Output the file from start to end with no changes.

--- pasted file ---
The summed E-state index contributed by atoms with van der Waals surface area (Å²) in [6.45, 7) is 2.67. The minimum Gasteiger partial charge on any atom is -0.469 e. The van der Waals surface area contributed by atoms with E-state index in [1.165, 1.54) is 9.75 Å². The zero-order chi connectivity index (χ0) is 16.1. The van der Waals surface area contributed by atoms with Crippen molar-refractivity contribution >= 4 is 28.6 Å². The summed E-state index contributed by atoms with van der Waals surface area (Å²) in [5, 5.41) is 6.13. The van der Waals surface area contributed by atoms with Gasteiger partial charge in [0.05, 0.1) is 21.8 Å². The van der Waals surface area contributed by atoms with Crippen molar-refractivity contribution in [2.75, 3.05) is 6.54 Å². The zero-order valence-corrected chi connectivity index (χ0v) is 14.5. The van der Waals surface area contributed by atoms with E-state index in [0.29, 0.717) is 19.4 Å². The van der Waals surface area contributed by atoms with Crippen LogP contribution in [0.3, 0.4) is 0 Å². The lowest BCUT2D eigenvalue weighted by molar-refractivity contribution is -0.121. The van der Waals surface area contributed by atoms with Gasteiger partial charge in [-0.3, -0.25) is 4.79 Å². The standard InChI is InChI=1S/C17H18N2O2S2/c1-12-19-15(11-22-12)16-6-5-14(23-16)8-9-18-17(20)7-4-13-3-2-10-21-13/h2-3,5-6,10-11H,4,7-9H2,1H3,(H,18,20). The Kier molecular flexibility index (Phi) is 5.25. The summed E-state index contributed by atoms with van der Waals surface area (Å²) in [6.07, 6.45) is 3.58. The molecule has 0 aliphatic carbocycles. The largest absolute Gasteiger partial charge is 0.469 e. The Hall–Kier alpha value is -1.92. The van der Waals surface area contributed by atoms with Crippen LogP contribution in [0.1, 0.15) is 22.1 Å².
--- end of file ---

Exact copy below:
The summed E-state index contributed by atoms with van der Waals surface area (Å²) in [6.45, 7) is 2.67. The minimum Gasteiger partial charge on any atom is -0.469 e. The van der Waals surface area contributed by atoms with E-state index in [1.165, 1.54) is 9.75 Å². The zero-order chi connectivity index (χ0) is 16.1. The van der Waals surface area contributed by atoms with Crippen molar-refractivity contribution >= 4 is 28.6 Å². The summed E-state index contributed by atoms with van der Waals surface area (Å²) in [5, 5.41) is 6.13. The van der Waals surface area contributed by atoms with Gasteiger partial charge in [0.05, 0.1) is 21.8 Å². The van der Waals surface area contributed by atoms with Crippen molar-refractivity contribution in [2.75, 3.05) is 6.54 Å². The zero-order valence-corrected chi connectivity index (χ0v) is 14.5. The van der Waals surface area contributed by atoms with E-state index in [0.29, 0.717) is 19.4 Å². The van der Waals surface area contributed by atoms with Crippen LogP contribution in [0.3, 0.4) is 0 Å². The lowest BCUT2D eigenvalue weighted by molar-refractivity contribution is -0.121. The van der Waals surface area contributed by atoms with Gasteiger partial charge in [-0.3, -0.25) is 4.79 Å². The standard InChI is InChI=1S/C17H18N2O2S2/c1-12-19-15(11-22-12)16-6-5-14(23-16)8-9-18-17(20)7-4-13-3-2-10-21-13/h2-3,5-6,10-11H,4,7-9H2,1H3,(H,18,20). The Kier molecular flexibility index (Phi) is 5.25. The summed E-state index contributed by atoms with van der Waals surface area (Å²) in [6.07, 6.45) is 3.58. The molecule has 0 aliphatic carbocycles. The largest absolute Gasteiger partial charge is 0.469 e. The Hall–Kier alpha value is -1.92. The van der Waals surface area contributed by atoms with Crippen LogP contribution in [0.1, 0.15) is 22.1 Å².